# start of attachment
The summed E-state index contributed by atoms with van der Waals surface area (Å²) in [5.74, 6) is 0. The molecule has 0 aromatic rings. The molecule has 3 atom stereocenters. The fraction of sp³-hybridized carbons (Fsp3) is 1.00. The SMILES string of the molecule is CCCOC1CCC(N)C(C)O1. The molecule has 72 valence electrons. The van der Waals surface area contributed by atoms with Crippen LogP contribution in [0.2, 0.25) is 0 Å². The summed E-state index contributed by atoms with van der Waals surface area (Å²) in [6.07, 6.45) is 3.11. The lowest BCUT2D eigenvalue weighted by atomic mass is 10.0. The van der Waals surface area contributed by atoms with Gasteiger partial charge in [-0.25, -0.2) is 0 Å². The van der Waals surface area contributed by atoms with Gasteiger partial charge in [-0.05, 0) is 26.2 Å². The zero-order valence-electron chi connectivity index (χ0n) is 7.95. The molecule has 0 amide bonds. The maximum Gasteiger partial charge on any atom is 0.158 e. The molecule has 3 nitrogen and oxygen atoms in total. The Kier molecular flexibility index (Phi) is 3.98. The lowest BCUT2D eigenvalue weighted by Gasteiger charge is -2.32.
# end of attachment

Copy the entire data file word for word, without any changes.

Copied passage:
The summed E-state index contributed by atoms with van der Waals surface area (Å²) in [5.74, 6) is 0. The molecule has 0 aromatic rings. The molecule has 3 atom stereocenters. The fraction of sp³-hybridized carbons (Fsp3) is 1.00. The SMILES string of the molecule is CCCOC1CCC(N)C(C)O1. The molecule has 72 valence electrons. The van der Waals surface area contributed by atoms with Crippen LogP contribution in [0.2, 0.25) is 0 Å². The summed E-state index contributed by atoms with van der Waals surface area (Å²) in [6.07, 6.45) is 3.11. The lowest BCUT2D eigenvalue weighted by atomic mass is 10.0. The van der Waals surface area contributed by atoms with Gasteiger partial charge in [-0.25, -0.2) is 0 Å². The van der Waals surface area contributed by atoms with Gasteiger partial charge in [-0.05, 0) is 26.2 Å². The zero-order valence-electron chi connectivity index (χ0n) is 7.95. The molecule has 0 amide bonds. The maximum Gasteiger partial charge on any atom is 0.158 e. The molecule has 3 nitrogen and oxygen atoms in total. The Kier molecular flexibility index (Phi) is 3.98. The lowest BCUT2D eigenvalue weighted by Gasteiger charge is -2.32.